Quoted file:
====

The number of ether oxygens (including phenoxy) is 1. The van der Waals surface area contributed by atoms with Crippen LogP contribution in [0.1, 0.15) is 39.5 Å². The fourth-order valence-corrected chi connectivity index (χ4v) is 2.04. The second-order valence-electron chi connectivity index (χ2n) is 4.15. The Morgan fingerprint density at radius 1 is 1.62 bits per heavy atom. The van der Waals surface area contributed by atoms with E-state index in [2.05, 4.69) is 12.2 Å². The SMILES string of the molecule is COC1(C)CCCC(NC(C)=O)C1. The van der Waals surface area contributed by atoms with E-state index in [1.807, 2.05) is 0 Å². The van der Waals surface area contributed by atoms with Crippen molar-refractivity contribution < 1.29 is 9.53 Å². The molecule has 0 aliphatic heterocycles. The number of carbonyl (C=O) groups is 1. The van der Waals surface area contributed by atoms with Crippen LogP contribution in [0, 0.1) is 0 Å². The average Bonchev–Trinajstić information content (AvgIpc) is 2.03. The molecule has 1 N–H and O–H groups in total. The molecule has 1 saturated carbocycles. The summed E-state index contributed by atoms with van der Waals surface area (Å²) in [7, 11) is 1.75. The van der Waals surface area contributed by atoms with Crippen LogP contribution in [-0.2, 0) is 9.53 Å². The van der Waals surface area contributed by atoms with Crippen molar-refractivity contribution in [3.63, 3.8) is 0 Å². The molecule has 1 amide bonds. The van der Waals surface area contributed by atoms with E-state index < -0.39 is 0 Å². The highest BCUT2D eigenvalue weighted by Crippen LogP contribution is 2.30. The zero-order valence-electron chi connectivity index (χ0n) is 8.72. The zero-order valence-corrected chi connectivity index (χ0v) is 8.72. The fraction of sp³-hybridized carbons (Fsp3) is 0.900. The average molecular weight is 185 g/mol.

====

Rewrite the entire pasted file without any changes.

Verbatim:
The number of ether oxygens (including phenoxy) is 1. The van der Waals surface area contributed by atoms with Crippen LogP contribution in [0.1, 0.15) is 39.5 Å². The fourth-order valence-corrected chi connectivity index (χ4v) is 2.04. The second-order valence-electron chi connectivity index (χ2n) is 4.15. The Morgan fingerprint density at radius 1 is 1.62 bits per heavy atom. The van der Waals surface area contributed by atoms with E-state index in [2.05, 4.69) is 12.2 Å². The SMILES string of the molecule is COC1(C)CCCC(NC(C)=O)C1. The van der Waals surface area contributed by atoms with E-state index in [1.807, 2.05) is 0 Å². The van der Waals surface area contributed by atoms with Crippen molar-refractivity contribution < 1.29 is 9.53 Å². The molecule has 0 aliphatic heterocycles. The number of carbonyl (C=O) groups is 1. The van der Waals surface area contributed by atoms with Crippen LogP contribution in [0, 0.1) is 0 Å². The average Bonchev–Trinajstić information content (AvgIpc) is 2.03. The molecule has 1 N–H and O–H groups in total. The molecule has 1 saturated carbocycles. The summed E-state index contributed by atoms with van der Waals surface area (Å²) in [7, 11) is 1.75. The van der Waals surface area contributed by atoms with Crippen LogP contribution in [-0.2, 0) is 9.53 Å². The van der Waals surface area contributed by atoms with Crippen molar-refractivity contribution in [3.63, 3.8) is 0 Å². The molecule has 1 amide bonds. The van der Waals surface area contributed by atoms with E-state index < -0.39 is 0 Å². The highest BCUT2D eigenvalue weighted by Crippen LogP contribution is 2.30. The zero-order valence-electron chi connectivity index (χ0n) is 8.72. The zero-order valence-corrected chi connectivity index (χ0v) is 8.72. The fraction of sp³-hybridized carbons (Fsp3) is 0.900. The average molecular weight is 185 g/mol.